Modern pentathlon-Egypt sees future boost in replacing horses with courses

By Alan Baldwin

LONDON (Reuters) – Charlie, the only horse owned by the Egyptian modern pentathlon federation for training purposes, will be out of a job after the Paris Olympics but his country’s future medal prospects may be all the brighter for it.

The five-discipline sport is preparing for a major shift, with the equestrian element – riding unfamiliar horses drawn at random – replaced by obstacle racing from the 2028 Games in Los Angeles.

The move to a future without horses, and with competitors having instead to scramble over obstacle courses, has been controversial with some current competitors threatening to walk away.

Egypt’s performance director Yasser Hefny told a video press conference on Tuesday the change could be a boost for countries like his.

“We are having good performances with riding but for sure with (the) obstacles it is going to be more accessible for us, easier to do in school, easier to train, easier to have it in our wide community of local clubs,” said the 2012 Olympian.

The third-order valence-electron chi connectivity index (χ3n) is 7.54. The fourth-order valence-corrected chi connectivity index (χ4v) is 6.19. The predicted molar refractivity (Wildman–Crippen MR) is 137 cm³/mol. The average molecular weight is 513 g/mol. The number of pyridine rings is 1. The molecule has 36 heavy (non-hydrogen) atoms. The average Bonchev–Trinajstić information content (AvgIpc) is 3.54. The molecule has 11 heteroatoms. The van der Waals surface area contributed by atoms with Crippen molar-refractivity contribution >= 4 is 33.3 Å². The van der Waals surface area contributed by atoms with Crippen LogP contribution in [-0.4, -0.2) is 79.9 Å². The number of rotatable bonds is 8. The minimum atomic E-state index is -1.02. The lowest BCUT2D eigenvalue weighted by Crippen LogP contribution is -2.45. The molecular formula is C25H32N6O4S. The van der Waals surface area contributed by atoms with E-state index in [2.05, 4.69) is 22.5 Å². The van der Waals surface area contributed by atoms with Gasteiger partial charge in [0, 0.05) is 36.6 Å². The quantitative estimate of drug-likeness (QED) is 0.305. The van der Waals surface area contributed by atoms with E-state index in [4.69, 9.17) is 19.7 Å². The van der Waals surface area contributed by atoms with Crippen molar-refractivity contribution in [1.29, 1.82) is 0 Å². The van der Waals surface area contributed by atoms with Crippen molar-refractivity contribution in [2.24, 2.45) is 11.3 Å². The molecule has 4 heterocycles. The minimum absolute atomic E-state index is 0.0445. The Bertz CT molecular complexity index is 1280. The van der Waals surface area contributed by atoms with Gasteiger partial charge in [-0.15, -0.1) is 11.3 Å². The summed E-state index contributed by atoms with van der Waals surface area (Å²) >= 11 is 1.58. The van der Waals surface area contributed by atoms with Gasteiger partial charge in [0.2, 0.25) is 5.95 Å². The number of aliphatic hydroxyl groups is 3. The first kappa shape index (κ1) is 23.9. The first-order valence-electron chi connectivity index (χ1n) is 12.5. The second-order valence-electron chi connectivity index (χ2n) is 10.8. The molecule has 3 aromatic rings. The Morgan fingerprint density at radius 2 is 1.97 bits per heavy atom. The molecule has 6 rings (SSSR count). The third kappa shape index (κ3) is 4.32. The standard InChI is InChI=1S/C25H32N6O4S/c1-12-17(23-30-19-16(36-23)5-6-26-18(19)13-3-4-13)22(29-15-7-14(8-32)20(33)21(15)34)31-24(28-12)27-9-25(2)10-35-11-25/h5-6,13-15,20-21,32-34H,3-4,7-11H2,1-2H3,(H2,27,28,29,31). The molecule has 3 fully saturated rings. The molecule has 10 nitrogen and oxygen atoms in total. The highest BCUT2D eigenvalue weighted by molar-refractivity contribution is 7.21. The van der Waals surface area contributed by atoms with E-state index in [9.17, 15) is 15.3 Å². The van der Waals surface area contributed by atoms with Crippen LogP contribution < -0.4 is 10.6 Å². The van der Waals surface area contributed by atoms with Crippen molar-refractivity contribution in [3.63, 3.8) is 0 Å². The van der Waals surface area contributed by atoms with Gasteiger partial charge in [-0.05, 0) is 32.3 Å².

“I think we might have actually better results in the future.

“We have had already great results in the youth and junior levels last year and this year also,” the 35-year-old added.

The Egyptian men have taken two medals in all four regular season World Cup events this year and the country also topped the medal table at last year’s world championships.

Ahmed Elgendy won individual silver at the 2020 Tokyo Olympics in one of the Games’ more obscure sports that features show jumping, laser pistol shooting, cross country running, freestyle swimming and epee fencing.

On the women’s side, 2018 Olympic youth champion Salma Abdelmaksoud finished fourth in last month’s world championships.

The Egyptian athletes have also been a force to reckon with at junior level.

“They’ve been growing over the last 10 years,” Britain’s 2018 world champion Jamie Cooke told Reuters.

“Egypt were kind of always bumbling away, they were relatively strong but only one or two athletes … their juniors, they really invested in juniors probably eight years ago, are now seniors and they are flying.”

Pentathlon goes through cycles, with the swimming a key element 12 years ago, then running, and Cooke said Egypt was now reaping dividends from fencing.

Hefny, who is also chair of the world body’s athletes’ committee, said riding had always been a weakness for his compatriots.

“We have to be realistic, riding is a sport of rich people,” he said.

“What we own as the Egyptian federation is only one horse … I think we should have a statue for Charlie in the future in our training facility.”

(Reporting by Alan Baldwin; Editing by Alison Williams)


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